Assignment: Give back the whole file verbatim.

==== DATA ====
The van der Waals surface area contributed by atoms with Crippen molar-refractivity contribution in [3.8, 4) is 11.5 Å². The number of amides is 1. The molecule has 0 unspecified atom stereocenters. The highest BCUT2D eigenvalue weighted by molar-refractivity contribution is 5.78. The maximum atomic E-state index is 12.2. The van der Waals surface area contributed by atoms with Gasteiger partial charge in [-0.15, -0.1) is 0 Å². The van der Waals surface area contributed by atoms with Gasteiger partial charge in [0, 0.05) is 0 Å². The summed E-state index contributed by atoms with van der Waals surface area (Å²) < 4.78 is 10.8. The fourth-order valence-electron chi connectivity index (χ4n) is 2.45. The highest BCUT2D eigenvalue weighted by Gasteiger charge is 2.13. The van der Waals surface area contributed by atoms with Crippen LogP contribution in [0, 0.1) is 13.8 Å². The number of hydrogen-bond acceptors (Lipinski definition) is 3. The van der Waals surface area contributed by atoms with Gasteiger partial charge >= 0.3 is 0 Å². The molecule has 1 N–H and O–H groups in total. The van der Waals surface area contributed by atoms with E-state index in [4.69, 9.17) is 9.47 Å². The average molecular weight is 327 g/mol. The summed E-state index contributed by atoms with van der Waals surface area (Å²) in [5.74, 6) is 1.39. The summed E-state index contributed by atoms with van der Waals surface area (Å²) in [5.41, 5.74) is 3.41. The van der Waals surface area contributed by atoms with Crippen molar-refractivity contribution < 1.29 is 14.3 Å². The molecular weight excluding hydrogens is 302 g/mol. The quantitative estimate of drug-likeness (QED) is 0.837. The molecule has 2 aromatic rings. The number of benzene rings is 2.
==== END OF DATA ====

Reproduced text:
The van der Waals surface area contributed by atoms with Crippen molar-refractivity contribution in [3.8, 4) is 11.5 Å². The number of amides is 1. The molecule has 0 unspecified atom stereocenters. The highest BCUT2D eigenvalue weighted by molar-refractivity contribution is 5.78. The maximum atomic E-state index is 12.2. The van der Waals surface area contributed by atoms with Gasteiger partial charge in [-0.15, -0.1) is 0 Å². The van der Waals surface area contributed by atoms with Gasteiger partial charge in [0, 0.05) is 0 Å². The summed E-state index contributed by atoms with van der Waals surface area (Å²) < 4.78 is 10.8. The fourth-order valence-electron chi connectivity index (χ4n) is 2.45. The highest BCUT2D eigenvalue weighted by Gasteiger charge is 2.13. The van der Waals surface area contributed by atoms with Crippen LogP contribution in [0, 0.1) is 13.8 Å². The number of hydrogen-bond acceptors (Lipinski definition) is 3. The van der Waals surface area contributed by atoms with Gasteiger partial charge >= 0.3 is 0 Å². The molecule has 1 N–H and O–H groups in total. The van der Waals surface area contributed by atoms with E-state index in [4.69, 9.17) is 9.47 Å². The average molecular weight is 327 g/mol. The summed E-state index contributed by atoms with van der Waals surface area (Å²) in [5.74, 6) is 1.39. The summed E-state index contributed by atoms with van der Waals surface area (Å²) in [5.41, 5.74) is 3.41. The van der Waals surface area contributed by atoms with Crippen molar-refractivity contribution < 1.29 is 14.3 Å². The molecular weight excluding hydrogens is 302 g/mol. The quantitative estimate of drug-likeness (QED) is 0.837. The molecule has 2 aromatic rings. The number of benzene rings is 2.